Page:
But Mandy resists any easy stereotype. First, she is unlike other mammy figures in contemporary films since she is not represented conventionally as other mammies were—as a character played by a man in blackface. [9] Even in Mixed Babies (American Mutoscope & Biograph, 1908), a comedy contemporary to Laughing Gas, the Black mother whose baby gets switched with a White one while she shops at a New York City department store is still played by a White actress in blackface. She is only replaced by a Black actress for the final close-up of mother and baby.

Second, Mandy is the active agent of the film’s proto-narrative as she moves easily back and forth between public and private spaces, White and Black cultures. We see her on city streets, riding in an integrated subway car, and on her way to work in a suburban neighborhood. We also see Mandy at an all-Black church service and being courted by a male suitor: she is neither completely assimilated nor so clearly a female “tom” character. Her mobility across the predominantly White spaces connects the shots of the film and suggests the agency of an independent actor. In this regard, she functions similarly to the protagonist of Mixed Babies who shops with confidence in the largely White environment of the department store. These films suggest that the boundaries of White American public spaces could not only be transgressed by White but also by African American women. [10]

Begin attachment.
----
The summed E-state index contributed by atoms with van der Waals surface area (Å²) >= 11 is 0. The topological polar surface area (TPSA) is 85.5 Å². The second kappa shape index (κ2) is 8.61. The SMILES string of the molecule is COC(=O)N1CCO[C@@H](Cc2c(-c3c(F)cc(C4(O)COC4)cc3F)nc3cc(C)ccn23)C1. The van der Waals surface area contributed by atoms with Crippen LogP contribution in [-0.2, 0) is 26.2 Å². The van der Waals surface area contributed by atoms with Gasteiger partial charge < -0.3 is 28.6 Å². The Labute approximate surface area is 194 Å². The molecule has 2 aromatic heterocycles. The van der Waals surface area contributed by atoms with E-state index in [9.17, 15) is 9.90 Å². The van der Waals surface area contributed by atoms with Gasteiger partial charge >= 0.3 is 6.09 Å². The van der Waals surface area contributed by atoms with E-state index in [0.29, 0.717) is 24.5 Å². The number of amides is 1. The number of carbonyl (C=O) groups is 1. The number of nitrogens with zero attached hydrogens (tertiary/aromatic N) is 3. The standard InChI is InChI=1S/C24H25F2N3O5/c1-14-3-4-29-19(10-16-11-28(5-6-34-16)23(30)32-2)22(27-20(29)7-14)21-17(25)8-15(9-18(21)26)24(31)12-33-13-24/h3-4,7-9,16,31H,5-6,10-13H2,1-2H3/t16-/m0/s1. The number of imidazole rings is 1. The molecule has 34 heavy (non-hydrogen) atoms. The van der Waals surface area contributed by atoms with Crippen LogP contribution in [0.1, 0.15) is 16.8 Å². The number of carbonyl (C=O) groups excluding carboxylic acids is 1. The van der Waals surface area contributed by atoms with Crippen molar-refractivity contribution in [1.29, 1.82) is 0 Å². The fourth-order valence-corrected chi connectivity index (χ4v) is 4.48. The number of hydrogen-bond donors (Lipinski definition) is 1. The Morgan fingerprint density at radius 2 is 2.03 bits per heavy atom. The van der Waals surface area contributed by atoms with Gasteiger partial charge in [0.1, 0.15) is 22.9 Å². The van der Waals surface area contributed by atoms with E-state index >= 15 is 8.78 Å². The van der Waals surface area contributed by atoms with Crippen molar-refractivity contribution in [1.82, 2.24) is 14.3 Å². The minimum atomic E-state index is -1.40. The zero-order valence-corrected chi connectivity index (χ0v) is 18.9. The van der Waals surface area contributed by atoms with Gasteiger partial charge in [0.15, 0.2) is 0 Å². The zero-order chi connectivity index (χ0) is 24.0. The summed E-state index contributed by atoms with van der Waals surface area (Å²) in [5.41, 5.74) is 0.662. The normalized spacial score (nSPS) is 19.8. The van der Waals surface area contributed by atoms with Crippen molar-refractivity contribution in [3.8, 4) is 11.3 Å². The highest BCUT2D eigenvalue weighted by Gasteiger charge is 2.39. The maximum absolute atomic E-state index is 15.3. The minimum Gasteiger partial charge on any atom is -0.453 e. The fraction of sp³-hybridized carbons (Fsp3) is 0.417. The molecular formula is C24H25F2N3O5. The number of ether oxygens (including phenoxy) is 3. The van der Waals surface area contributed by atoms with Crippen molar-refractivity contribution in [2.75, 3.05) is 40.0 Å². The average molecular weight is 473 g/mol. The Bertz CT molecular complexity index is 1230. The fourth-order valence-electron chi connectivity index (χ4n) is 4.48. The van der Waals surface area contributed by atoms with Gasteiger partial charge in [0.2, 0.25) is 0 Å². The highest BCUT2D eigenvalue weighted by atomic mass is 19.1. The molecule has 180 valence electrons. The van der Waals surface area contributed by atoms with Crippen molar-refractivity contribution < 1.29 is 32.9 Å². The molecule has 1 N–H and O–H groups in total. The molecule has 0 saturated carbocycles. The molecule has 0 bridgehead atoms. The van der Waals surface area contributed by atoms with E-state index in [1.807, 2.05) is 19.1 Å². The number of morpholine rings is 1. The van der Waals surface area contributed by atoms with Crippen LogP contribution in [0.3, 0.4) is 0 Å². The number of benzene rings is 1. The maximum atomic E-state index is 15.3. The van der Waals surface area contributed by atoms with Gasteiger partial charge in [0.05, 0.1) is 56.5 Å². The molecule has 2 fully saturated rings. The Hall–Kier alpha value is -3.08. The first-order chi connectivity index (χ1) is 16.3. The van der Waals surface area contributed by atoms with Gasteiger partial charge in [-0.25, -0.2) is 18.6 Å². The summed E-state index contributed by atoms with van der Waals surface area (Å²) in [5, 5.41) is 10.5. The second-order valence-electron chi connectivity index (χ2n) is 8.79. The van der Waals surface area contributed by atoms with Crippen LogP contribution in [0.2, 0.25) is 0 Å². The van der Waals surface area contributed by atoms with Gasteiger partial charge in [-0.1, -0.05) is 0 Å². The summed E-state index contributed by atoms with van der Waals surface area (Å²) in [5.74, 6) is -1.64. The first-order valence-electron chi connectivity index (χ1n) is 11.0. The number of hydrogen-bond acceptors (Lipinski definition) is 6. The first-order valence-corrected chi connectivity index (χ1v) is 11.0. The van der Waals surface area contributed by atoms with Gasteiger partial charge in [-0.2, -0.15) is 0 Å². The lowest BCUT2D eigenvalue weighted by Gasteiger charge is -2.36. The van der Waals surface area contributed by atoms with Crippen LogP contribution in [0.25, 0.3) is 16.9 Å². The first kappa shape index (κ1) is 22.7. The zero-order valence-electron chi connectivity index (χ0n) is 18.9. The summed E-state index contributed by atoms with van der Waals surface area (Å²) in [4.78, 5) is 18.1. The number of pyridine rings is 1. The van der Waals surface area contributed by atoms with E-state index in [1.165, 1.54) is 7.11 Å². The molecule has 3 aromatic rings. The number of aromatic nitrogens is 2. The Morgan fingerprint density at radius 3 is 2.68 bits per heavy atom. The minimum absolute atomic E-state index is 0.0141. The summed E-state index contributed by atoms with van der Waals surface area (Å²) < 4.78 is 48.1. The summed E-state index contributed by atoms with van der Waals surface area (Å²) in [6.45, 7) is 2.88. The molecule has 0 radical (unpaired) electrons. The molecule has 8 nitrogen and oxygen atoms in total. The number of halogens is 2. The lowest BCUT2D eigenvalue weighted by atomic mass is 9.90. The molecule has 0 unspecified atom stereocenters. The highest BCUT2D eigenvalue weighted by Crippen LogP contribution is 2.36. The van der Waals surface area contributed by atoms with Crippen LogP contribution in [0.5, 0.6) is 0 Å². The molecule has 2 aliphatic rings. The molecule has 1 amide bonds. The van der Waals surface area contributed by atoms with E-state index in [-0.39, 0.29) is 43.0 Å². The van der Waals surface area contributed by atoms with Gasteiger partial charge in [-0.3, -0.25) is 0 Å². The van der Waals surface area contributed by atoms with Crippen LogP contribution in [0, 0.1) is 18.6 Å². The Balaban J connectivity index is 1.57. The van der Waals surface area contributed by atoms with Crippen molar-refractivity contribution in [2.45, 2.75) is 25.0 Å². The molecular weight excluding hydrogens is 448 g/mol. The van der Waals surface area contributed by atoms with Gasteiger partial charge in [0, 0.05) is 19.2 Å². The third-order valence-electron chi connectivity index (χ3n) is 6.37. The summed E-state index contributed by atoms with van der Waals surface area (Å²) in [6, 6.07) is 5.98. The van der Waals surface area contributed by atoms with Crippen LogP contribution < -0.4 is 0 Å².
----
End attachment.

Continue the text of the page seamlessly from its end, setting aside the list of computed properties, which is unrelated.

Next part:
Mandy thus falls somewhere between a blatant racist caricature and the construction of a full character with individual psychological traits and motivation. The only way that I see to return to the feminist question of performative agency versus objectified representation here is again to try to take into account the disparity between present-day and past social determinants of meaning. In observing the identity markers of race and gender that preoccupy us today, critics often fail to notice a third stigmata that would have been paramount to audiences of 1907. Mandy is also marked by class or, more specifically, by occupation: she is a domestic. Of course, her employment as a servant is contingent on her race and gender. During the decade in which this film circulated, domestic service in the U.S. began to shift significantly from being largely done by Irish, German, and Scandinavian women to African American women. By 1910, White immigrants enjoyed expanded job opportunities in a growing industrial, retail, and office economy. African American women, part of a new migration from Southern tenant farms to Northern and Southern cities, were shut out from other occupations, and they increasingly assumed the immigrants’ former positions in middle-class households. [11] By 1910, domestic service was the predominant occupation for urban African American women. [12]